Tuesday, August 19, 2008

Super Guest Time Go: "Awesome NPCs, Part 1"

My next semester at university has begun, so I am temporarily swamped. In the meantime, have some MS Paint and a guest piece written by my friend V. That isn't his name or even his nickname, but it's cooler than both.

Awesome NPCS - Part One

Many DMs don't fully appreciate the role that NPCs can play in annoying the ever-loving shit out of your players. One of their more useful abilities, however, is their power to punish your players. Not their characters - your players. If you dm for a varied crowd, you most probably have run into players who just don't seem to get it, or who fail to appreciate your masterful game design.

This article is a ..guide, of sorts, designed to give you a few ready made NPCs, capable of being dropped into any campaign under pretty much any system. Adaptable, useful, and more annoying than almost anything else you can dish out as a 'good' dm. None of them are railroaders or obvious self-inserts(god help you if they are) or DMpcs. Think of them as 'non-combat encounters'.

Mr. Exposition

Most players are used to npcs as fonts of exposition. They sit there and wait for your poorly-written spiel about whatever to finish before moving on with the hacking and the slashing. Mr. Exposition plays on this tendency by never running out of words. He introduces himself as the friend/lover/brother/mother of your so-far established BBEG, and then spills the beans.

All of them. He tells the players every single detail of what they have gone through, as well as their opponent(beyond what the players know, however, he doesn't have to be telling the truth). He just ...keeps on going. He should also pause occasionally to make sure the pcs are listening - maybe asking if he should repeat himself, or quizzing the players on what he's told them so far.

He will explain the local, national, planetary, cosmic, universal, multiversal significances of the actions in the campaign so far, their hidden meanings and subtext, the motivations of everyone involved, the effects that it had on others, the other plots and intrigues that it has launched, etc etc. He's not stopping. If you run out of material, see if you can segue into some well-known monologue from somewhere else and just copy and paste it into your speech. John Galt's diatribe from Atlas Shrugged is a great choice.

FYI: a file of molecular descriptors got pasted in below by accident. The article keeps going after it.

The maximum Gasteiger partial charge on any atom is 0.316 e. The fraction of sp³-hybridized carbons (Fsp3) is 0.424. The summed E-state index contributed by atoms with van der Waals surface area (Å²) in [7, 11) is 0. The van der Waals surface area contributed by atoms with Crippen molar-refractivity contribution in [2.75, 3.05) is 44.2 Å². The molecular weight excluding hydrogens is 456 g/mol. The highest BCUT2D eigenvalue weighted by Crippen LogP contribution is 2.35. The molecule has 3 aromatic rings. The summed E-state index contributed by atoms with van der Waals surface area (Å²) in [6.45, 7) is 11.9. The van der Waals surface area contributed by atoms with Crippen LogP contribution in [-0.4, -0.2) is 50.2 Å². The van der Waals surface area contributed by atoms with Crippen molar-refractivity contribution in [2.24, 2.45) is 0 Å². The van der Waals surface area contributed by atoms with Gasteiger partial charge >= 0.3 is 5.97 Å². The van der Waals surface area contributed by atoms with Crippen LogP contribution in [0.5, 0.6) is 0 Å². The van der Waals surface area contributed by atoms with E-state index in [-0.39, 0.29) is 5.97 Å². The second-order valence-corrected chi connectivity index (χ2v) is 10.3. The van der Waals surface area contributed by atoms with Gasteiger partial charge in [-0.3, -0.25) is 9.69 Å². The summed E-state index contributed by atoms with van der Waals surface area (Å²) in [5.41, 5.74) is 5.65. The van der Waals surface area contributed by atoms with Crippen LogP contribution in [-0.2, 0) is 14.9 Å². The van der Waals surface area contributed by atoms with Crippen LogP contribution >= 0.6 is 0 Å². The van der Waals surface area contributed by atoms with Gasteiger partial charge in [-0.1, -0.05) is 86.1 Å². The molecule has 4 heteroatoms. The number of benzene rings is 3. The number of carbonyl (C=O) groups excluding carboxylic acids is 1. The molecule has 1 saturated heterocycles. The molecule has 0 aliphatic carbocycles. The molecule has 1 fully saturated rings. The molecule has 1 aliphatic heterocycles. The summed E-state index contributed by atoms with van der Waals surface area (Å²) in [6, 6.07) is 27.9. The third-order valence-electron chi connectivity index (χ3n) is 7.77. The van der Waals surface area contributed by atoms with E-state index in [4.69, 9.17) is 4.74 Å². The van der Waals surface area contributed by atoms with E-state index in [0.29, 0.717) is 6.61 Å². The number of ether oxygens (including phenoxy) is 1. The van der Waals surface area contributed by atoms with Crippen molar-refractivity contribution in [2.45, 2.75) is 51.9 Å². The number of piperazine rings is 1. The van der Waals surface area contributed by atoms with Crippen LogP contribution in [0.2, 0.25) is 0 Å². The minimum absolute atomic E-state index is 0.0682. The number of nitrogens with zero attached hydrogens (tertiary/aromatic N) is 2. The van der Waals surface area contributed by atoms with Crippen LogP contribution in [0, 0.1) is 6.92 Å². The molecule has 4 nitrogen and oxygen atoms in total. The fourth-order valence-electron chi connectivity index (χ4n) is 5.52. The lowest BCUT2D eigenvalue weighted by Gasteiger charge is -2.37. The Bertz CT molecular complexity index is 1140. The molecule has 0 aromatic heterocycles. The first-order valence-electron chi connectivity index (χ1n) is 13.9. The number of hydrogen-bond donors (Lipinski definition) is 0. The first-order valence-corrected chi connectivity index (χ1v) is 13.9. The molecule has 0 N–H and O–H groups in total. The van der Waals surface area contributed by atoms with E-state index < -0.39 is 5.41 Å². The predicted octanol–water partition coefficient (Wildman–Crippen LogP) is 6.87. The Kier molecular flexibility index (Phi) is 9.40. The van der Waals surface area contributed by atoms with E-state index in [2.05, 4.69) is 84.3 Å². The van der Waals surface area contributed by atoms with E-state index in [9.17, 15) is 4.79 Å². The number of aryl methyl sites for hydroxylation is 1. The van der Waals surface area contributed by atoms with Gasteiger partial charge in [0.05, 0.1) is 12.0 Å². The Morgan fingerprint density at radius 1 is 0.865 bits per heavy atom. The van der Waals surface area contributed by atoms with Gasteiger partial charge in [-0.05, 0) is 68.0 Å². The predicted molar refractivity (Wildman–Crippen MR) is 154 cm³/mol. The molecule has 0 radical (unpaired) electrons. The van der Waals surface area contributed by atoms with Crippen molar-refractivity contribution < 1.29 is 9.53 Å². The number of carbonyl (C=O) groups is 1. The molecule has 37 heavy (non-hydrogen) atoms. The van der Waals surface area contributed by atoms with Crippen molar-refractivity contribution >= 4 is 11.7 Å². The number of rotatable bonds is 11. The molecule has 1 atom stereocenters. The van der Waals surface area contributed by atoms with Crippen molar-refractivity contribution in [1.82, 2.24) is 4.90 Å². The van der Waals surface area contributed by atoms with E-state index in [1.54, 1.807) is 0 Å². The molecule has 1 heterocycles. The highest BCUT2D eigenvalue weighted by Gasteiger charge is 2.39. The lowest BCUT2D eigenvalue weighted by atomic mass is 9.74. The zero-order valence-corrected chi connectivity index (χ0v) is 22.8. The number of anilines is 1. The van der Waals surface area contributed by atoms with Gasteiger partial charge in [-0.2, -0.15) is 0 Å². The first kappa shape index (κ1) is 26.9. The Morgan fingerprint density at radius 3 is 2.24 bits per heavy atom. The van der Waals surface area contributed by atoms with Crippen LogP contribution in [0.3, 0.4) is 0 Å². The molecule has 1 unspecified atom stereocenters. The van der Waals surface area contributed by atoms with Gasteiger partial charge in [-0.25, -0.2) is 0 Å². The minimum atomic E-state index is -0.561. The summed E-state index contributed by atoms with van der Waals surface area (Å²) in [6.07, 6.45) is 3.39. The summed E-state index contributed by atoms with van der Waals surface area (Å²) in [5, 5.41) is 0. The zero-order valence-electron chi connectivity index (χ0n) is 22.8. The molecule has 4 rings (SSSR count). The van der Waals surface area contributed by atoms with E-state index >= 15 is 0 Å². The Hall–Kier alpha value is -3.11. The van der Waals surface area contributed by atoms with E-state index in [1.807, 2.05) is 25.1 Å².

Mr. Exposition doesn't shut up until the players kill him or move away. He just never stops divulging plot information. He works best when the players have some sort of time-critical objective up ahead. Of course, he doesn't have to be used like this - just drop him in when you think your players need a lesson on what's actually important.

If you're stumped for inspiration. a great example of this type of speech is the epilogue of MGS 4 - a character slowly dying and revealing far too much information over 25 minutes. He shouldn't be too tough to defeat in combat, either - having him die after one or two hits will probably make your players think "Oh god. We weren't meant to kill him. Now we have to pony up the cash to revive him" or some such nonsense.

The Dumptruck

The dumptruck is an npc who is in a position to help the PCs. She has a very high intelligence score/value and a *lot* of expertise in her field, a powerful position in the local government/church/corporation etc etc. Even better, she will help the players, and will give them substantial and material bonuses. She may hold the solution to a quest(or at least a red herring).

What she does not have, however, is any tact at all. She will constantly insult and berate the PCs, pointing out their shortcomings, flaws, mistakes, stupid names(chances are your players have a bunch of these), backgrounds, race, class, religion, alignment, faction, equipment choice, spell-choice, taste in clothing, social graces, etc etc.

As the DM, you know the mistakes that your players have made, and the obvious solutions that they have probably missed. You also probably know what ticks your players off. This character does that. The first game I used this npc in, one character had a nervous fit, and several of the players planned to return when they had enough power and murder her before razing her home to the ground.

Remember, this NPC actually has a powerful position in the world. She is important, and she knows it. She should actively help the players - give them free board and food, help them with their quests, give them healing, etc etc. She's just completely impossible to deal with. Not that she knows it of course - she often wonders why people don't come and talk to her more often, or why people don't hire her as a negotiator, etc etc.

Don't worry about making her a hypocrite - whenever a player points this out, have her simply insult him in return (or explain how it doesn't apply to her, etc etc.). This NPC is more for stress relief, than anything - if your players have been 'good', they should have little to fear from her.


That's all for part one, folks. Next up is The Rope Merchant, and another, mystery npc!

2 comments:

Anonymous said...

Is it me, or is there no part 2 to this?

Ettin said...

I don't know, I was expecting one.

I guess enough time has passed that I should ask!